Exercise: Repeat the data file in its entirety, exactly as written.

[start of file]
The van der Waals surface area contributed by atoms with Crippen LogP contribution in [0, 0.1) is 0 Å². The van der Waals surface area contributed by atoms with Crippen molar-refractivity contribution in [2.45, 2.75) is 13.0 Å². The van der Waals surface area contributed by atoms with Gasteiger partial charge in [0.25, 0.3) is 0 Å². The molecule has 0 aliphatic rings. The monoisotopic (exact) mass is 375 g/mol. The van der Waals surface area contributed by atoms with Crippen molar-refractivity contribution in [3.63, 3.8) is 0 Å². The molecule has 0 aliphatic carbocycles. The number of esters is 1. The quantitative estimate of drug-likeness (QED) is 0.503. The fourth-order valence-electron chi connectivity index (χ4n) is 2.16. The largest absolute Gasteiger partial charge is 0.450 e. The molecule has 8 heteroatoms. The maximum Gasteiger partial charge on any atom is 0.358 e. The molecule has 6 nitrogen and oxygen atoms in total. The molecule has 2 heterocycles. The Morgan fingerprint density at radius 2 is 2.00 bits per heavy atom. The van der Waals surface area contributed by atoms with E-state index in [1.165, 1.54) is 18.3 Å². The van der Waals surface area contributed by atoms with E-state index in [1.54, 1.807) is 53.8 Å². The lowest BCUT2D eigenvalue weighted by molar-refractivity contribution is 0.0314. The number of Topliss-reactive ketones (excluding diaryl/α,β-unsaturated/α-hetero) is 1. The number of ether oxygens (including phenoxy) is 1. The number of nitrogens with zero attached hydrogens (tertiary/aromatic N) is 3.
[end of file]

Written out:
The van der Waals surface area contributed by atoms with Crippen LogP contribution in [0, 0.1) is 0 Å². The van der Waals surface area contributed by atoms with Crippen molar-refractivity contribution in [2.45, 2.75) is 13.0 Å². The van der Waals surface area contributed by atoms with Gasteiger partial charge in [0.25, 0.3) is 0 Å². The molecule has 0 aliphatic rings. The monoisotopic (exact) mass is 375 g/mol. The van der Waals surface area contributed by atoms with Crippen molar-refractivity contribution in [3.63, 3.8) is 0 Å². The molecule has 0 aliphatic carbocycles. The number of esters is 1. The quantitative estimate of drug-likeness (QED) is 0.503. The fourth-order valence-electron chi connectivity index (χ4n) is 2.16. The largest absolute Gasteiger partial charge is 0.450 e. The molecule has 8 heteroatoms. The maximum Gasteiger partial charge on any atom is 0.358 e. The molecule has 6 nitrogen and oxygen atoms in total. The molecule has 2 heterocycles. The Morgan fingerprint density at radius 2 is 2.00 bits per heavy atom. The van der Waals surface area contributed by atoms with E-state index in [1.165, 1.54) is 18.3 Å². The van der Waals surface area contributed by atoms with E-state index in [1.54, 1.807) is 53.8 Å². The lowest BCUT2D eigenvalue weighted by molar-refractivity contribution is 0.0314. The number of Topliss-reactive ketones (excluding diaryl/α,β-unsaturated/α-hetero) is 1. The number of ether oxygens (including phenoxy) is 1. The number of nitrogens with zero attached hydrogens (tertiary/aromatic N) is 3.